Social, Emotional and Physical Development of a Child
A baby is typically considered a toddler as soon as he or she can walk, however social and emotional development is not so cut and dry. It should be noted that like with physical development not all children develop at the same rate. Today we will focus here briefly about social, emotional and physical development of a child. Hopefully this topics will help all parents.
The developments listed here and there time frames are approximate. If you child does not meet one this does not necessarily mean anything is wrong, though if a milestone is significantly behind you may want to bring it to your baby’s doctor’s attention.
Social and Emotional Development of a Child During First 3 Years
Social and emotional developmental characteristics between
One and two years of age
- A desire to do things on their own and a developing sense of independence. Tantrums may result from frustration if your child fails.
- Enjoy playing alone, or beside other children but not with other children. Your child may also be possessive and not share well.
- Cannot remember the rules but crave routine.
- Are egocentric.
- Have increased emotional awareness knowing when they are sad, happy, and other are too.
- Begin to show and understand fear, may have an increase desire to be with their parents.
- Have rapid mood changes.
- Are curious and active.
- Point to show desire for objects.
- Imitate animal sounds.
- Have a short attention span.
In this age range, a child is selfish, curious, rebellious and simply learning what the world is all about.
Two and three years of age
- The beginning of pretend play, may enjoy dolls or action figures.
- A slight increase in empathy, they may begin to enjoy play with other children and share more freely. Will however still be fairly self centered.
- Begin to test boundaries, may do the opposite of what is asked of them, and use the word “No” often.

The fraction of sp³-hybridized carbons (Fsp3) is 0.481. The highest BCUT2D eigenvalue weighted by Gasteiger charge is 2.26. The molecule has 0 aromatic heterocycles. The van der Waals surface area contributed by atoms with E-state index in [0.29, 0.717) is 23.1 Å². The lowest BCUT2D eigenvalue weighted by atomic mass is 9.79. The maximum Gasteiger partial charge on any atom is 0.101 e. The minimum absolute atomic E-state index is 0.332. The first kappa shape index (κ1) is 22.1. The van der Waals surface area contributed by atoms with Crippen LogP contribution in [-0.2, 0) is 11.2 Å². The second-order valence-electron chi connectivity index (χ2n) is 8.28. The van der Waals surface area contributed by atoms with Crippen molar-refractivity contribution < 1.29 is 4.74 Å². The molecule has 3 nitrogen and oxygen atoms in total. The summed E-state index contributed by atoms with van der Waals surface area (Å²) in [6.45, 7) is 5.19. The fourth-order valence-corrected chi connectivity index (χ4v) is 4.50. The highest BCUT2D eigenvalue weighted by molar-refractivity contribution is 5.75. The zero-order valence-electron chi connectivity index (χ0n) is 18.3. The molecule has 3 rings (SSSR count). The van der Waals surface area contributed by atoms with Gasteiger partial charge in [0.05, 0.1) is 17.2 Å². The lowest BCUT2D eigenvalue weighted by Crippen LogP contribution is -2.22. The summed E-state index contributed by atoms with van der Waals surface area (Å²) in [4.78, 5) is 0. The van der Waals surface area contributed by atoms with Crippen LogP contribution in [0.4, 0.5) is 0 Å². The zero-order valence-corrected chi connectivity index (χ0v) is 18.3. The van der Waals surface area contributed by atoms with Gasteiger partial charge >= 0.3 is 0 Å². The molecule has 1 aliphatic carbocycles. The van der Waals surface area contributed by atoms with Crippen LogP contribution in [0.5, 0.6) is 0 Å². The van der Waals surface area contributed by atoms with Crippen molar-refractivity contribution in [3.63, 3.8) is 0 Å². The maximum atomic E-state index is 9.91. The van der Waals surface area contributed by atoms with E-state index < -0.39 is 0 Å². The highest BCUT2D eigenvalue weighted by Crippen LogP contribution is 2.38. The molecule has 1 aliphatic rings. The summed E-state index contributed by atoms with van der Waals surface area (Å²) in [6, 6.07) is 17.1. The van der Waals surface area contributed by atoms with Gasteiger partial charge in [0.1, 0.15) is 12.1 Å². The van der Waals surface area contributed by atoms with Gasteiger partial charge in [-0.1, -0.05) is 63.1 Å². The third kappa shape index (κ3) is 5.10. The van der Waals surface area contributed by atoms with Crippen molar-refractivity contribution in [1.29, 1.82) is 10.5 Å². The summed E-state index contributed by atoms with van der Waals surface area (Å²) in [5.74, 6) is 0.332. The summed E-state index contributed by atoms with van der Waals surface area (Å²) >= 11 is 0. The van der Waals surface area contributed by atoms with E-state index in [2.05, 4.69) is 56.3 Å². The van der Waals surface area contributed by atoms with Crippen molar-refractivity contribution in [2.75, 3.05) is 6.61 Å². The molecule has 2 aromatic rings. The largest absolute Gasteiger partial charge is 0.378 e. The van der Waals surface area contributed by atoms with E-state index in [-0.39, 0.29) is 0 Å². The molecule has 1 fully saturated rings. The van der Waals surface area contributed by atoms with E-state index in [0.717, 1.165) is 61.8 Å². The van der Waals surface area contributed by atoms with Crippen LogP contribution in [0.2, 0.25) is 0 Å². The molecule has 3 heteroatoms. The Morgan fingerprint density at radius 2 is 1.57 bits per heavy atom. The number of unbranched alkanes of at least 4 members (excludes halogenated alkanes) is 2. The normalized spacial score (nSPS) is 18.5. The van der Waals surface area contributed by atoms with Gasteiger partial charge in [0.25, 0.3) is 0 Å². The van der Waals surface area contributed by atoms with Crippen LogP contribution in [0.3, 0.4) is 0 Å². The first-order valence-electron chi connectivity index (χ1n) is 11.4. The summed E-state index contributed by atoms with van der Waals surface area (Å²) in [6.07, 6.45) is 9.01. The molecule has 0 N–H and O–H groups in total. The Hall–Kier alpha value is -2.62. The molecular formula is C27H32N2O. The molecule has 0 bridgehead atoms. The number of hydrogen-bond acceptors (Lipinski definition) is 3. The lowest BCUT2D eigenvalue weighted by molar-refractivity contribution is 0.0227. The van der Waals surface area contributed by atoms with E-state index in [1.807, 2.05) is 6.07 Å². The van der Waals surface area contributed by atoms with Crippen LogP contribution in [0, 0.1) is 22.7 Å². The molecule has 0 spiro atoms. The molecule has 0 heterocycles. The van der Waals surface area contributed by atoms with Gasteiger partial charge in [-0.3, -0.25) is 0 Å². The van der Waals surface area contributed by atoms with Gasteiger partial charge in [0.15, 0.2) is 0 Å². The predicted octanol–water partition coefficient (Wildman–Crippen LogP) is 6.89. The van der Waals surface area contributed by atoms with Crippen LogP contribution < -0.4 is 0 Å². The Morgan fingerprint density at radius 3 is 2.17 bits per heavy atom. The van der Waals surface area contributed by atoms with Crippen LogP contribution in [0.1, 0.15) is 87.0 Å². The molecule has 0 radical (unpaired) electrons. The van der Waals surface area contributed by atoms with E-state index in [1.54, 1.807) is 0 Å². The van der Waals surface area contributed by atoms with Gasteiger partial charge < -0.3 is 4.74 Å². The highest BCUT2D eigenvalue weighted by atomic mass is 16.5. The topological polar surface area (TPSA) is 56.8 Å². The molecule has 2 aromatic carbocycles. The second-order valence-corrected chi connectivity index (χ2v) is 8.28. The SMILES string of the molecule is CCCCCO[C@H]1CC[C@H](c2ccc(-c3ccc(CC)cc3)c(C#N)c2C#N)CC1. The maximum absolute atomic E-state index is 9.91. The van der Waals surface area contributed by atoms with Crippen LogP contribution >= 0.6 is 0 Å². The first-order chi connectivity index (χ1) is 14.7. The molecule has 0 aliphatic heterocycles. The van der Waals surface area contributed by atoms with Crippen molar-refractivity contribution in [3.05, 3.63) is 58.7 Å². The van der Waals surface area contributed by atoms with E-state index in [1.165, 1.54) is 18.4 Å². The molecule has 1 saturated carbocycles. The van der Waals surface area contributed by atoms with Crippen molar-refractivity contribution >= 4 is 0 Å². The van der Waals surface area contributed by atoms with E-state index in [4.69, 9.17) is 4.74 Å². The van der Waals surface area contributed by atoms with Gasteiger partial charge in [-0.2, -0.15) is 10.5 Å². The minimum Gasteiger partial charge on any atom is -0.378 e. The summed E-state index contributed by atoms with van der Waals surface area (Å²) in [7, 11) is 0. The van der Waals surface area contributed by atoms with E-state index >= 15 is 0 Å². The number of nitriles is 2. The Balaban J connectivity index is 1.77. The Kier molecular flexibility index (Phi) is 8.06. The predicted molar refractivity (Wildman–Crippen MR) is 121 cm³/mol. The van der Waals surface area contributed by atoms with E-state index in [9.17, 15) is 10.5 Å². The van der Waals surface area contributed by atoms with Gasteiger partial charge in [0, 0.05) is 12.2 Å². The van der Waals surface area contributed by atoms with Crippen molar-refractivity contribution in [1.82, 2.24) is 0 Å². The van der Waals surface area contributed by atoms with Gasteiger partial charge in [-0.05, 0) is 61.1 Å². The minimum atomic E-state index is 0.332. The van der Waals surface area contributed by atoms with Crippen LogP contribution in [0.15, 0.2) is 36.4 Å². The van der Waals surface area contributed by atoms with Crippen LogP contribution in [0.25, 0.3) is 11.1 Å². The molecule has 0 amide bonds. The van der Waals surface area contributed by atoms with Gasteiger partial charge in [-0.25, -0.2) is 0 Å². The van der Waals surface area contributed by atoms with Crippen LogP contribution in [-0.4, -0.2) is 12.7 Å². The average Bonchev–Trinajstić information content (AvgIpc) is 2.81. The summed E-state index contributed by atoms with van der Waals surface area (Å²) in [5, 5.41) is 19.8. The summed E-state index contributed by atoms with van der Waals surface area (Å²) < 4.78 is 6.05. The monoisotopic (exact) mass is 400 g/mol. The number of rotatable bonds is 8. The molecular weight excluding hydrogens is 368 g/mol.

- Express a desire to do the things you do, and imitate actions and words of adults.
- Have increased confidence and want to do most everything themselves, tantrums are very common at this stage.
- Crave security.
- Can make choices and will think about doing things before they do them.
- Have a slightly longer attention span, can memorize things, and follow simple directions.
- Can express their emotions.
In this age range, a child begins to be less selfish, is extremely rebellious, and learns quickly. Be careful what a child at this age sees or hears, he or she is likely to repeat the action or words.
Physical Development of a Child During First 3 Years
Every parent wonders if his or her toddler is on track developmentally. It is important to remember that not every child develops at the same rate.
Your child may hit some milestones early and some significantly later than the average child may, and nothing at all may be wrong. If you do suspect a problem don’t be afraid to consult your pediatrician.
Physical Development of a Child During First 3 Years in the Various Stages Include:
One year to a year and a half:
- Bends over to pick up objects.
- Eats with fingers or a spoon and fork
- Walks fairly well on own, run and maybe even walk backwards
- Can climb objects or stairs
- Can scribble with a crayon and turn book pages
- Will kick a ball, dance, or drag toys while walking
A year and a half to two years:
- Learns to jump
- Can walk down and up stairs easily
- Can use a spoon and fork well
- May be able to undress and even dress his or her self with simple clothing
- Can do simple puzzles, draw a straight line and stack blocks
- Imitates actions he or she sees well
- Opens doors with latches
Two to three years:
- Bends with ease without loosing balance
- Can run and climb without trouble or slowing
- Can go up and down stairs alternating feet when stepping
- Turns rotating handles
- Can pedal a tricycle
- Can draw possibly holding a pencil in the proper way
- Can unscrew jars, lids, etc.
- Can stack more than 6 blocks atop one another